All Articles For Vol 17 Issue 18 6/15/1941

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In my last article under the above caption I showed that, in the language of Rev. Steigenga, “for many the tithe is an easy, cheap and arbitrary way of serving God with their abundance, and for many others it is it is unfair and difficult in the extreme.” It is very difficult, I wrote, for the father of a large family, with an income much too small, to give the tenths. Such a man should not tithe, as through his doing so he would be taking the bread out of his children’s mouths. For this man to tithe would be...

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As was said, It was a hard speech that the people uttered against the Lord, at their hearing of the report of the spies. They wanted to know why He had brought them to the border of Canaan that they, their wives and their children, should be a prey. The people were committing a great sin. In the Lord’s own words, they were despising and rejecting Him in His faithfulness and veracity, His longsuffering and mercy, holiness and righteousness. They did so, not in their ignorance but deliberately, knowingly. For these virtues of God were manifest in them and were...

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Before I continue my narrative, I want to tell you something. On the eve of my departure from Manhattan, after my last lecture, a group of young folks, with smiling faces, and bubbling over with young life, took me to task for what I had written last year in our paper about the weather in Manhattan and the Montana climate, and they dared me to write anything derogatory on that delicate subject this time. It is my experience that in many States people talk about their weather and climate as if they made it themselves. Well, the above mentioned young...

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At the time when our synod was held and when, therefore, as many of the editors of the Standard Bearer were in Grand Rapids as could ever be expected, the president of the staff, the Rev. G. M. Ophoff, called a meeting of the editorial staff for the purpose of discussing the desirability of changing the setup of our paper and introducing possible improvements. The meeting was held on May 26, in the consistory room of the First Protestant Reformed Church of Grand Rapids. Present were the editors, the Revs. G. M. Ophoff, G. Vos and the undersigned; the associate...

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In whom also we have obtained an inheritance, being predestinated according to the purpose of him who worketh all things after the counsel of his own will. That we should be to the praise of his glory, who first trusted in Christ. Eph. 1:11, 12 We! Notice the use of the first person throughout, Blessed be the God and Father of our Lord Jesus Christ who hath blessed us with all spiritual blessings in heavenly places in Christ; according as he hath chosen us in him before the foundation of the world, that we should be holy and without blame...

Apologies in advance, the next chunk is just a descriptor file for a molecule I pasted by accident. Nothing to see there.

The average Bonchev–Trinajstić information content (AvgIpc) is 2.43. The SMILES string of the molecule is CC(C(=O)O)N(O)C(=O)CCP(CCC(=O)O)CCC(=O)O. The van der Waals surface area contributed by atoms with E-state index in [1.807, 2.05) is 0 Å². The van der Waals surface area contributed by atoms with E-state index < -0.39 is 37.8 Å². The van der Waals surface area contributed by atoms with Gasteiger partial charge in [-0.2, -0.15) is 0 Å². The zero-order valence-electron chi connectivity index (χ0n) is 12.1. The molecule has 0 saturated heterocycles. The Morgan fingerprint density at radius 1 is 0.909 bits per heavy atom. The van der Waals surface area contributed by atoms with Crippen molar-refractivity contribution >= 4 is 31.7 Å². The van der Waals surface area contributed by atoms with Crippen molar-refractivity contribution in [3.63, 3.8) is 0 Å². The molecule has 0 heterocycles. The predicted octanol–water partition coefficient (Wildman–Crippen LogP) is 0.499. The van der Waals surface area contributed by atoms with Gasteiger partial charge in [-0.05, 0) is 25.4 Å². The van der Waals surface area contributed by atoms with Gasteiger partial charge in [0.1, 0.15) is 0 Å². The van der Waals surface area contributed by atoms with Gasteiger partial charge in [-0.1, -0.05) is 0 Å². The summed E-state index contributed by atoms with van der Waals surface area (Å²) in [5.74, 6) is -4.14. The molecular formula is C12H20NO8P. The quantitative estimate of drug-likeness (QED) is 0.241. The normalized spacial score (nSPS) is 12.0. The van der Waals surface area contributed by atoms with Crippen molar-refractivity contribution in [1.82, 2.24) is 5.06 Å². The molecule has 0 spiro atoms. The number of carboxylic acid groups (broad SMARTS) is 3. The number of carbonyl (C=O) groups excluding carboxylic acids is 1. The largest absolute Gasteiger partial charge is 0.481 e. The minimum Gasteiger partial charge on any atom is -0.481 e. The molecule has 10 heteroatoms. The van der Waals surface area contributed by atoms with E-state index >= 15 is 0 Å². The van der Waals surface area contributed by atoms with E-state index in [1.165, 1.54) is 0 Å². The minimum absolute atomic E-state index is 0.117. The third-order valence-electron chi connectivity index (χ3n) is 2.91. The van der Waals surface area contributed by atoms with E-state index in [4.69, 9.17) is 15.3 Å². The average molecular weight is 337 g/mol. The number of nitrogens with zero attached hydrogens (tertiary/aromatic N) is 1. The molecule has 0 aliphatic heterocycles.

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There is a vivid contrast in this psalm. On the one hand, we read a description of the wicked in their wanton wickedness; and, on the other hand, a description of God’s wonders, both in the works of nature and of grace. The first verse has given rise to many different explanations and even translations. One, the able linguist, Delitzsch, translates the first verse as follows: “An oracle of transgression hath the ungodly within his heart: There is no fear of God before his eyes.” But the fact remains that in the original Hebrew the expression is: my heart and...

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Philosophy, Education, and Certainty, by Robert L. Cooke, Ed. D., Zondervan Publishing House, Grand Rapids, Michigan. This book has already been much discussed also in Reformed circles, and has met with unstinted praise and recommendation. The reason for this is to be found in the subject, the aim the author kept before his mind in treating the subject, and the way he treats it. The author proposes to expose the failure of philosophy to supply us with a firm basis for the education of our children and youth, and defends the proposition that only the principles of the gospel of...

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